There was a property in South Carolina I had under contract. I was in California and not using an agent, so I contacted a local investment club and asked investors if they’d help me out. I also called a couple of local real estate agents and property managers. I’d need both an agent and property manager in the future and so it was mutually beneficial for them to help me. I had them all go by and give me their opinion on the property and the area it was located in. It was very informative hearing what they all had to say. They not only sent me pictures but also gave me an idea of what damage there was and what needed to be fixed.
Another great tool is Google Earth. This allows you to see an aerial view of the property. This can be very useful seeing what’s around the property. I had a property I was buying in San Antonio, Texas and using Google Earth saw railroad tracks not just near the property but right next to it. I could have pretty much reached out of the property window and touched the train as it went by. Then there were other times I found a dump nearby, or an airport, or a treatment plant! You never know what you’ll find and having this aerial tool is very beneficial.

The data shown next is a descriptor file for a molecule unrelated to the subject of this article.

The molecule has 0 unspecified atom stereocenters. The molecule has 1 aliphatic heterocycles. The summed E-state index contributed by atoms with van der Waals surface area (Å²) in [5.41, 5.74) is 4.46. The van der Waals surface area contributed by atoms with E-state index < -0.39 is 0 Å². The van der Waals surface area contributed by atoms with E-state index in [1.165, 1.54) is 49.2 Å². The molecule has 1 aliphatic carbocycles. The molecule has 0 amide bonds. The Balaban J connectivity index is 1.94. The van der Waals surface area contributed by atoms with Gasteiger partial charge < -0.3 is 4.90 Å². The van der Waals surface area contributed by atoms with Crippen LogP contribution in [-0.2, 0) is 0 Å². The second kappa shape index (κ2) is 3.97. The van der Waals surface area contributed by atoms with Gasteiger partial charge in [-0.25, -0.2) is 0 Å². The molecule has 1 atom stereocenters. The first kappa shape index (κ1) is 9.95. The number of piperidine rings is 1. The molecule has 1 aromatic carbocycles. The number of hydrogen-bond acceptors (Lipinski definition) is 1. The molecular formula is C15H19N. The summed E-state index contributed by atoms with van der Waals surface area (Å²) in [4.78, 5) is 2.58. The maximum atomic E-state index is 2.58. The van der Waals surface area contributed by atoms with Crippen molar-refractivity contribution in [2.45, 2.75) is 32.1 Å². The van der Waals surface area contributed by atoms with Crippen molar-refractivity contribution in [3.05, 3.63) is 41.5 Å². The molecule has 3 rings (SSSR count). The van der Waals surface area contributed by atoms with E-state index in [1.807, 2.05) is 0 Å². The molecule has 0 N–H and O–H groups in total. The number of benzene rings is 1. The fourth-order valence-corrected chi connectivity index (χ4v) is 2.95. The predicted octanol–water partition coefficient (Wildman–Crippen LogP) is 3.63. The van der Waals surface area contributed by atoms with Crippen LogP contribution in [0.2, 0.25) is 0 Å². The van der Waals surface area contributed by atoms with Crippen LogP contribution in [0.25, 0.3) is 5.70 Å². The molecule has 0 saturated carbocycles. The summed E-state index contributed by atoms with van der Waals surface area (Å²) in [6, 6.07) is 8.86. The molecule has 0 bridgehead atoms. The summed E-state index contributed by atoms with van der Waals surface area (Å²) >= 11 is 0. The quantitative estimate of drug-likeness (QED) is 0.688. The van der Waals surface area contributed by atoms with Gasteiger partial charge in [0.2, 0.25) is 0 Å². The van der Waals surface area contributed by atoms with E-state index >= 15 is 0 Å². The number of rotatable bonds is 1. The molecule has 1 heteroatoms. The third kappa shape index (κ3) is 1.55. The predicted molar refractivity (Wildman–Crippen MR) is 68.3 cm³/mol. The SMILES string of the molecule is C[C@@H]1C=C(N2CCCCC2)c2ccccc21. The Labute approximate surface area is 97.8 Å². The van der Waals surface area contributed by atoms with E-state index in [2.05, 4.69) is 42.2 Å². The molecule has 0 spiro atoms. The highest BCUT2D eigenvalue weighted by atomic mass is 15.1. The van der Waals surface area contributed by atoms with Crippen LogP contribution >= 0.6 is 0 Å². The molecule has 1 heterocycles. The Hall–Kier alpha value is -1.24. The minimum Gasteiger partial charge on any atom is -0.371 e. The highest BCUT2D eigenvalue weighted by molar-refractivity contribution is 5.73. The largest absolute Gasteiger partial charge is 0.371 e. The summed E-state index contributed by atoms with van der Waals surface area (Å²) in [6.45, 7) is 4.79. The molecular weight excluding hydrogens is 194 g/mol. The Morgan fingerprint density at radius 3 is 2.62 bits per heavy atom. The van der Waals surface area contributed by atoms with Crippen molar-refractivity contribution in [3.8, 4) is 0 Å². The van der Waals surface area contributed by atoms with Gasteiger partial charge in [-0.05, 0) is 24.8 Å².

After someone you trust has seen the inside and outside of the property and everything looks reasonably good, then next you would hire a home inspector. Be sure the home inspector is licensed and insured. If possible be present when the inspection takes place; if not just be sure to discuss with them that you want them to be very detailed. You want them to write down anything and everything they see, and the more pictures the better. Once you get the report look it over and make a 企业尽职调查 list of questions, then call the home inspector to clarify anything that is needed. Many times what I thought was a big problem ended up being minor after discussing it with the inspector.